“Saws (today) are lighter and easy to take for granted. Especially among younger workers, it’s easy to become complacent, and think nothing can happen,” says Andy Felix, president of Tree Tech in Foxboro, Massachusetts. “Experienced workers should be encouraged to correct younger workers early, before bad habits form.”

Pairing a new employee with a seasoned operator can bring the new worker up to speed and ensure they are aware of proper handling and safety procedures.
Photo courtesy of Husqvarna

With log splitters, crush injuries to the hands and fingers are common. In addition to keeping clear of moving parts, workers should avoid putting fingers in cracks that become open as a log is being cut, as these can quickly snap closed.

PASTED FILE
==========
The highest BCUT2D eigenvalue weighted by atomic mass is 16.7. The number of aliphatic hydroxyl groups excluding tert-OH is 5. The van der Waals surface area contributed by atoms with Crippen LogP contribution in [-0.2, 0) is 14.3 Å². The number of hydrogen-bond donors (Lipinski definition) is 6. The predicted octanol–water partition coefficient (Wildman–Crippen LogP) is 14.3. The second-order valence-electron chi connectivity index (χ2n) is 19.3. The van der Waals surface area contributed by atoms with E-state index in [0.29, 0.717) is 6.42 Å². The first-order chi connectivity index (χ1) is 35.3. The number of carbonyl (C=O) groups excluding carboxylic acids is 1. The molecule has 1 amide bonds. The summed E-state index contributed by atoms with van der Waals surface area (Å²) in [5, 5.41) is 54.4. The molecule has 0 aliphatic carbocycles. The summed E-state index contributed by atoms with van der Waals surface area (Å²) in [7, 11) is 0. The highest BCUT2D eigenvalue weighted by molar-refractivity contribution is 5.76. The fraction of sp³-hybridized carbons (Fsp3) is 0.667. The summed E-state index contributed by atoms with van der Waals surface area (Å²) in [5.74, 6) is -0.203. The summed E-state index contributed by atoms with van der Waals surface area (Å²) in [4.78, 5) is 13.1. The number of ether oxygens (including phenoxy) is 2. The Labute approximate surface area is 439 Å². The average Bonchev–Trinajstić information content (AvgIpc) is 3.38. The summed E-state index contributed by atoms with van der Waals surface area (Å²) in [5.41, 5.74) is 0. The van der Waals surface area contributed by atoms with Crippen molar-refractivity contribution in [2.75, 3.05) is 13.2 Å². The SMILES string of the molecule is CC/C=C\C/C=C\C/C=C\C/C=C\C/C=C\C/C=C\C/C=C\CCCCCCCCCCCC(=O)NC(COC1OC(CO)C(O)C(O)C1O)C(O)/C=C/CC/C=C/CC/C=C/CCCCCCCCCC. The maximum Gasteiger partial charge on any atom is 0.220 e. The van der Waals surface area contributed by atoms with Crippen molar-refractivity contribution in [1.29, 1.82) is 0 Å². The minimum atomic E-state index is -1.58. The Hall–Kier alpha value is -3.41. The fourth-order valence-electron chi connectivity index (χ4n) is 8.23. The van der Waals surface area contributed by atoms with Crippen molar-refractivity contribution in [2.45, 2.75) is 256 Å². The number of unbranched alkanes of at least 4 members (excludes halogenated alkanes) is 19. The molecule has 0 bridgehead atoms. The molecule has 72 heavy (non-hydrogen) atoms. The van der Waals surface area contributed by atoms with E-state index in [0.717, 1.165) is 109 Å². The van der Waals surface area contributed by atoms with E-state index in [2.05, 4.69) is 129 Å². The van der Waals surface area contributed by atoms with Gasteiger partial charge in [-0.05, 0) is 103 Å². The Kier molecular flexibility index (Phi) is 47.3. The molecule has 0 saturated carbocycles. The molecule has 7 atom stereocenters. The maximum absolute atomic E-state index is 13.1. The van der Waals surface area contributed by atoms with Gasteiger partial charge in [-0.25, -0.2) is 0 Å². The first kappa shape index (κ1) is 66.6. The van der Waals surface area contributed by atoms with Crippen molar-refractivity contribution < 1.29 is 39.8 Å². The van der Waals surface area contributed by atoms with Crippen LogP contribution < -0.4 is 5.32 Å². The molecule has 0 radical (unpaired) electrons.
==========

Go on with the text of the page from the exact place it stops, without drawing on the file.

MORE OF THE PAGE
Familiarity with the type of wood common in your region is also important; anticipating how a log behaves enables workers to remain a step ahead of problems.

Hydraulic fluid, present in log splitters, is another threat. Even a small amount on unprotected skin can cause severe irritation and require medical attention. Instruct workers never to put bare fingers on a suspected leak, but to use a piece of paper or cardboard instead.

Avoid repetitive strain.

From chefs to computer programmers, repetitive strain injuries plague every profession. These injuries develop over time due to repeated movements, poor body positioning or overuse of certain muscle groups.